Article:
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MailTribune.com
  • LETTERS TO THE EDITOR

  • A recent headline reads "Harry & David has a successful year" and goes on to say they "had a profit of almost $13 million." Too bad they don't have the social conscience to pay the small businesses that they stiffed several years ago when they were in Chapter 11.
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  • A recent headline reads "Harry & David has a successful year" and goes on to say they "had a profit of almost $13 million." Too bad they don't have the social conscience to pay the small businesses that they stiffed several years ago when they were in Chapter 11.
    A local company? I don't think so. Pretty rotten! — Chuck Brook, Medford
    Last month I commented on the importance of libraries to an informed electorate; when people buy into such blatant nonsense as birtherism, death panels and climate change denial, democracy is the loser. An irate respondent countered that libraries are for everyone and shouldn't be made into a partisan issue.
    Unfortunately they already are because the taxes they depend on are a partisan issue. Anti-tax activists oppose any increase for any reason, and especially resent public support for things they don't personally use. The same logic could be applied to jails and the police — ask Grants Pass how that's working for them.
    If we want livable communities, we need to pay for community services. Libraries, in turn, could make themselves more relevant by doing more to educate voters — not taking sides, but hosting public forums and debates and acting as nonpartisan fact checkers.
    Everything's political anymore, even the weather. To make informed choices, we need accurate information and libraries should play an active role in making it available. It isn't being "dragged into the muck," it's their civic duty. Today's politics is tomorrow's history — the legacy we leave our offspring. Let's at least base it on reality. — Michael Steely, Medford
    We must be ever watchful and diligent in our efforts to maintain a semblance of freedom of choice in this ever-eroding democracy. Today, I am referring to Senate Bill 633, another attempt by biotech agriculture to take local authority away from counties in Oregon concerning seed and agricultural issues. After receiving more negative response last winter and spring than any other proposed bill in just about forever, someone has now attached it to the current PERS legislation that is very likely to pass because of its retirement benefits to our public servants.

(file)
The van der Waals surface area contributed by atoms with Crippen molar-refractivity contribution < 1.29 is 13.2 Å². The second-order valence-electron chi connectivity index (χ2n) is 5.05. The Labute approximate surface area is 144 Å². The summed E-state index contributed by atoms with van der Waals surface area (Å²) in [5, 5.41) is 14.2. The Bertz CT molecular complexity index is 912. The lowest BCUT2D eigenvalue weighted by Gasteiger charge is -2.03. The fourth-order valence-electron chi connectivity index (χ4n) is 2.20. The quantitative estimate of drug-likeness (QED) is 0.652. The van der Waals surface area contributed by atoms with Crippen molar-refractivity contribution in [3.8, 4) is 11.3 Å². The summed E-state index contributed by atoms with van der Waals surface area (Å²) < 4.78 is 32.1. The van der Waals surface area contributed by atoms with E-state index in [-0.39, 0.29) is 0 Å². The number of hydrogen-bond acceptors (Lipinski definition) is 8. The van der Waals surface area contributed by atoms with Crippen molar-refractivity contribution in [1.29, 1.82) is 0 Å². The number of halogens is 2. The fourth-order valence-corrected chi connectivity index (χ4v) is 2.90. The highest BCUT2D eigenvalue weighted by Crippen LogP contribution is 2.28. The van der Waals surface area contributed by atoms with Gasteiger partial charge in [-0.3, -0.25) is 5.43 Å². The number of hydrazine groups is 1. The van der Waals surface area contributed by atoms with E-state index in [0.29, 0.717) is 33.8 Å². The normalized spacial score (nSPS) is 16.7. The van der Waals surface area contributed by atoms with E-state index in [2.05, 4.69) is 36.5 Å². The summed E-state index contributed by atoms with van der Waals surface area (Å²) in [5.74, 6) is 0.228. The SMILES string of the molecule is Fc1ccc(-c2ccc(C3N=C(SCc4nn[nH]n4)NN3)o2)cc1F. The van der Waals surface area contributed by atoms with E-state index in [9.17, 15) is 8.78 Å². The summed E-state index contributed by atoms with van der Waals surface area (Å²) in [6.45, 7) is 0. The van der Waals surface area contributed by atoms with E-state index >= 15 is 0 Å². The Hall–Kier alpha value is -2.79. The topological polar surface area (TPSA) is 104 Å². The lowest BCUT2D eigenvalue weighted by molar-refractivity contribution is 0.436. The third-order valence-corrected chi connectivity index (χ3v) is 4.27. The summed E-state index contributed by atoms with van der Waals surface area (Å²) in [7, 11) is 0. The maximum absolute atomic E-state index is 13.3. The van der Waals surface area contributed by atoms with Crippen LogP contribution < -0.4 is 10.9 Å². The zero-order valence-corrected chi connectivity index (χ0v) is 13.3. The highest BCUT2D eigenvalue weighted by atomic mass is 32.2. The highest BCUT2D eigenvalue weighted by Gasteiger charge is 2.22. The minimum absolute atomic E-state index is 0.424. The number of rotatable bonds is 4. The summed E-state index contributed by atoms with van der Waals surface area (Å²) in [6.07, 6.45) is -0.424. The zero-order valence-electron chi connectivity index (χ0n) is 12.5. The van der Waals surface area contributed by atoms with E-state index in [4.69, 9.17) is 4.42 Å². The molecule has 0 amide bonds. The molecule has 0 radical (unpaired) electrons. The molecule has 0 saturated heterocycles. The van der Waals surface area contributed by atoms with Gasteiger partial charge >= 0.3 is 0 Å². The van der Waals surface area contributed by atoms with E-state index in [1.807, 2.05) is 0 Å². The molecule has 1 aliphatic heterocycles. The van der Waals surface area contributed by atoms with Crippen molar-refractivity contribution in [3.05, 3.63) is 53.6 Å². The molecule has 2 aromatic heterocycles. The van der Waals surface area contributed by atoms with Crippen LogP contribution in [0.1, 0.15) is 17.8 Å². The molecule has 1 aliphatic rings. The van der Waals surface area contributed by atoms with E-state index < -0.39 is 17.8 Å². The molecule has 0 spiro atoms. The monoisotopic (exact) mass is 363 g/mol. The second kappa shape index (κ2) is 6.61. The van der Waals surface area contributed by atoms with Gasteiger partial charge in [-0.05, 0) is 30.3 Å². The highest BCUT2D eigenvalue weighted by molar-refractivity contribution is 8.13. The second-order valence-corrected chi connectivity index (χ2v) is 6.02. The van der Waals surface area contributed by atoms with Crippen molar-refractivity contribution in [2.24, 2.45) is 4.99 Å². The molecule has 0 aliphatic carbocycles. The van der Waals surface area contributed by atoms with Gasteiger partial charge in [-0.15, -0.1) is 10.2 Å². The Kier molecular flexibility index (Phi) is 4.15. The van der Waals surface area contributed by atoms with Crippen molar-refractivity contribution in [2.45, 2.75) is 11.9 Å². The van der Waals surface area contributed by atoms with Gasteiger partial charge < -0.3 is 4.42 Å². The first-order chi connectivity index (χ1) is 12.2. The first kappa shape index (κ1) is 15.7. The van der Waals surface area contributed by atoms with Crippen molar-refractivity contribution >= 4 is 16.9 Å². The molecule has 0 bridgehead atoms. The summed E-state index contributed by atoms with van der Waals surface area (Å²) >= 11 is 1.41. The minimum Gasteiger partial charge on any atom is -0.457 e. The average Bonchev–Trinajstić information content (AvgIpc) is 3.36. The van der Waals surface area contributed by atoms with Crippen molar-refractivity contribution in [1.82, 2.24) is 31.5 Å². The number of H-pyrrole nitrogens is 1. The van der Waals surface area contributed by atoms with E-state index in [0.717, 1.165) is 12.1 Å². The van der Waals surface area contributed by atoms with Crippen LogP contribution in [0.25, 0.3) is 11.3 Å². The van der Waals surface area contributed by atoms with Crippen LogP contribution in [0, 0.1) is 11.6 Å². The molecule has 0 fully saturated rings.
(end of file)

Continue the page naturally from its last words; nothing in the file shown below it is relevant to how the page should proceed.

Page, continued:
This bill appeared just after Jackson County initiative 15-119 made it onto the May 2014 ballot and would ban GMO crops in Jackson County and obviously was in response to our efforts here to take a stand for local, sustainable, healthy and natural agriculture.
    If anyone doubts these claims, please let them research GMOs and their links with toxic pesticides, concurrent modern health problems, soil degradation, ultimately lower yields, less marketability and dependence on biotech companies for seed, year after year.
    Don't sign it governor. Don't pass it legislators. Big mistake. — Daniel Gregg, Ashland
    Here it is, over a year from the next election, and local Republicans are already coordinating letters to the editor to attack Sen. Alan Bates on some kind of strange argument that Bates isn't bipartisan enough.
    The fact is that Bates cares about making sure people have access to good health care, and making sure our kids have access to a good education, and he works with anybody and everybody to get to those goals. If his opponent wants to try to make Bates' bipartisanship the issue, it sure would be nice if he would wait until some time close to the actual election before going on the attack.
    Tens of thousands of Oregonians, including every kid in our state, have access to health care due to the efforts of Alan Bates. I'm proud to call him a colleague, a friend and our state senator. — Rep. Peter Buckley, Ashland
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